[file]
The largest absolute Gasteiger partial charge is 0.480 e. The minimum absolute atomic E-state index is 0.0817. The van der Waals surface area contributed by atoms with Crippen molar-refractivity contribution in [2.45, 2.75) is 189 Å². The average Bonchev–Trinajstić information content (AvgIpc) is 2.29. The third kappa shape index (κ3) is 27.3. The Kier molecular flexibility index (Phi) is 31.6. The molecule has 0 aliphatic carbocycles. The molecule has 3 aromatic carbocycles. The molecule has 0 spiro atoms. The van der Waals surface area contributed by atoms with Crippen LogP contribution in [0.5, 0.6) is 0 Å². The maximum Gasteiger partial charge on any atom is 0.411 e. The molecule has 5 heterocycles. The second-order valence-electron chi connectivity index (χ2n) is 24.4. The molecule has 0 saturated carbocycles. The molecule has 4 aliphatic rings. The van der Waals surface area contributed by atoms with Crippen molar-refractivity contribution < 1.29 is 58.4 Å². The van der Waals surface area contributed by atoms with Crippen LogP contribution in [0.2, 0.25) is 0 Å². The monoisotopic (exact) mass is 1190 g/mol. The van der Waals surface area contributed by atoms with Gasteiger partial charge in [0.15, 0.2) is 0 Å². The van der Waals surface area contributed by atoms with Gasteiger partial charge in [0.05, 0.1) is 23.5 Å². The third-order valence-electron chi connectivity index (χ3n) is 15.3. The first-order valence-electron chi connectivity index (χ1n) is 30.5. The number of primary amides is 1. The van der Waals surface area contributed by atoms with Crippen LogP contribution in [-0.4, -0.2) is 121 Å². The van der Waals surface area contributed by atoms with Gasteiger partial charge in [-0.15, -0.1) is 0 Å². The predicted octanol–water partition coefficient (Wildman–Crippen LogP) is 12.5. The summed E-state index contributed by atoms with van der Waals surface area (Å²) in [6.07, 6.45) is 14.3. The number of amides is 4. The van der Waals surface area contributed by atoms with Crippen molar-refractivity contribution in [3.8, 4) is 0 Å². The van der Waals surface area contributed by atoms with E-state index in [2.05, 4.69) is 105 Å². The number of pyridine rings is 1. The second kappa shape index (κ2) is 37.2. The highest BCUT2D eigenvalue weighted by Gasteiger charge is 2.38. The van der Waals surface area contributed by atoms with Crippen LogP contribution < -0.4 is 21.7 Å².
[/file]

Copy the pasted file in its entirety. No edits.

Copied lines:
The largest absolute Gasteiger partial charge is 0.480 e. The minimum absolute atomic E-state index is 0.0817. The van der Waals surface area contributed by atoms with Crippen molar-refractivity contribution in [2.45, 2.75) is 189 Å². The average Bonchev–Trinajstić information content (AvgIpc) is 2.29. The third kappa shape index (κ3) is 27.3. The Kier molecular flexibility index (Phi) is 31.6. The molecule has 0 aliphatic carbocycles. The molecule has 3 aromatic carbocycles. The molecule has 0 spiro atoms. The van der Waals surface area contributed by atoms with Crippen LogP contribution in [0.5, 0.6) is 0 Å². The maximum Gasteiger partial charge on any atom is 0.411 e. The molecule has 5 heterocycles. The second-order valence-electron chi connectivity index (χ2n) is 24.4. The molecule has 0 saturated carbocycles. The molecule has 4 aliphatic rings. The van der Waals surface area contributed by atoms with Crippen molar-refractivity contribution < 1.29 is 58.4 Å². The van der Waals surface area contributed by atoms with Crippen LogP contribution in [0.2, 0.25) is 0 Å². The monoisotopic (exact) mass is 1190 g/mol. The van der Waals surface area contributed by atoms with Gasteiger partial charge in [0.15, 0.2) is 0 Å². The van der Waals surface area contributed by atoms with Gasteiger partial charge in [0.05, 0.1) is 23.5 Å². The third-order valence-electron chi connectivity index (χ3n) is 15.3. The first-order valence-electron chi connectivity index (χ1n) is 30.5. The number of primary amides is 1. The van der Waals surface area contributed by atoms with Crippen LogP contribution in [-0.4, -0.2) is 121 Å². The van der Waals surface area contributed by atoms with Gasteiger partial charge in [-0.15, -0.1) is 0 Å². The predicted octanol–water partition coefficient (Wildman–Crippen LogP) is 12.5. The summed E-state index contributed by atoms with van der Waals surface area (Å²) in [6.07, 6.45) is 14.3. The number of amides is 4. The van der Waals surface area contributed by atoms with Crippen molar-refractivity contribution in [3.8, 4) is 0 Å². The van der Waals surface area contributed by atoms with E-state index in [2.05, 4.69) is 105 Å². The number of pyridine rings is 1. The second kappa shape index (κ2) is 37.2. The highest BCUT2D eigenvalue weighted by Gasteiger charge is 2.38. The van der Waals surface area contributed by atoms with Crippen LogP contribution < -0.4 is 21.7 Å².